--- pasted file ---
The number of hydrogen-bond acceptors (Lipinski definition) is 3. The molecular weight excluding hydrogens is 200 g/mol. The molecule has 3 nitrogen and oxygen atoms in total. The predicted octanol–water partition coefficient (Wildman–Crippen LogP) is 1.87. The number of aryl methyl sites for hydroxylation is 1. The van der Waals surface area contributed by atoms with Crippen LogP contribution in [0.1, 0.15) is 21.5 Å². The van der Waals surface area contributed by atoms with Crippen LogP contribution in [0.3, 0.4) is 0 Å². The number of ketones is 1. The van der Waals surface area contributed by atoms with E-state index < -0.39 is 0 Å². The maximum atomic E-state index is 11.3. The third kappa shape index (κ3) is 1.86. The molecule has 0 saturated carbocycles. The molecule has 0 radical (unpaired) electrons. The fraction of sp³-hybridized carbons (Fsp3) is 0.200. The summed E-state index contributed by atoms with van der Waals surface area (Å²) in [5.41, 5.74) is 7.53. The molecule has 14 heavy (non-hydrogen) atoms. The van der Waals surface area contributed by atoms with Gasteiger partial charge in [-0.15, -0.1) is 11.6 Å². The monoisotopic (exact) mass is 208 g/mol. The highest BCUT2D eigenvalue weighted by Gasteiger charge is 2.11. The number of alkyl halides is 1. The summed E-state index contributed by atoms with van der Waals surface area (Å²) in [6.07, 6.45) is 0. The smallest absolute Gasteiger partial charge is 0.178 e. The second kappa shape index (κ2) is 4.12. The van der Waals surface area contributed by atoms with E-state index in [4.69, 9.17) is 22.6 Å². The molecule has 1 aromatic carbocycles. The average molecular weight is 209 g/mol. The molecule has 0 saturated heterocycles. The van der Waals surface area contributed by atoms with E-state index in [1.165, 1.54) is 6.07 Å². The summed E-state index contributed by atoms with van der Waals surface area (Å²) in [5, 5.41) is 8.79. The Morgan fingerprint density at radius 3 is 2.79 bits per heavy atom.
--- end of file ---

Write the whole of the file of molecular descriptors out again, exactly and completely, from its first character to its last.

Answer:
The number of hydrogen-bond acceptors (Lipinski definition) is 3. The molecular weight excluding hydrogens is 200 g/mol. The molecule has 3 nitrogen and oxygen atoms in total. The predicted octanol–water partition coefficient (Wildman–Crippen LogP) is 1.87. The number of aryl methyl sites for hydroxylation is 1. The van der Waals surface area contributed by atoms with Crippen LogP contribution in [0.1, 0.15) is 21.5 Å². The van der Waals surface area contributed by atoms with Crippen LogP contribution in [0.3, 0.4) is 0 Å². The number of ketones is 1. The van der Waals surface area contributed by atoms with E-state index < -0.39 is 0 Å². The maximum atomic E-state index is 11.3. The third kappa shape index (κ3) is 1.86. The molecule has 0 saturated carbocycles. The molecule has 0 radical (unpaired) electrons. The fraction of sp³-hybridized carbons (Fsp3) is 0.200. The summed E-state index contributed by atoms with van der Waals surface area (Å²) in [5.41, 5.74) is 7.53. The molecule has 14 heavy (non-hydrogen) atoms. The van der Waals surface area contributed by atoms with Gasteiger partial charge in [-0.15, -0.1) is 11.6 Å². The monoisotopic (exact) mass is 208 g/mol. The highest BCUT2D eigenvalue weighted by Gasteiger charge is 2.11. The number of alkyl halides is 1. The summed E-state index contributed by atoms with van der Waals surface area (Å²) in [6.07, 6.45) is 0. The smallest absolute Gasteiger partial charge is 0.178 e. The second kappa shape index (κ2) is 4.12. The van der Waals surface area contributed by atoms with E-state index in [4.69, 9.17) is 22.6 Å². The molecule has 1 aromatic carbocycles. The average molecular weight is 209 g/mol. The molecule has 0 saturated heterocycles. The van der Waals surface area contributed by atoms with E-state index in [1.165, 1.54) is 6.07 Å². The summed E-state index contributed by atoms with van der Waals surface area (Å²) in [5, 5.41) is 8.79. The Morgan fingerprint density at radius 3 is 2.79 bits per heavy atom.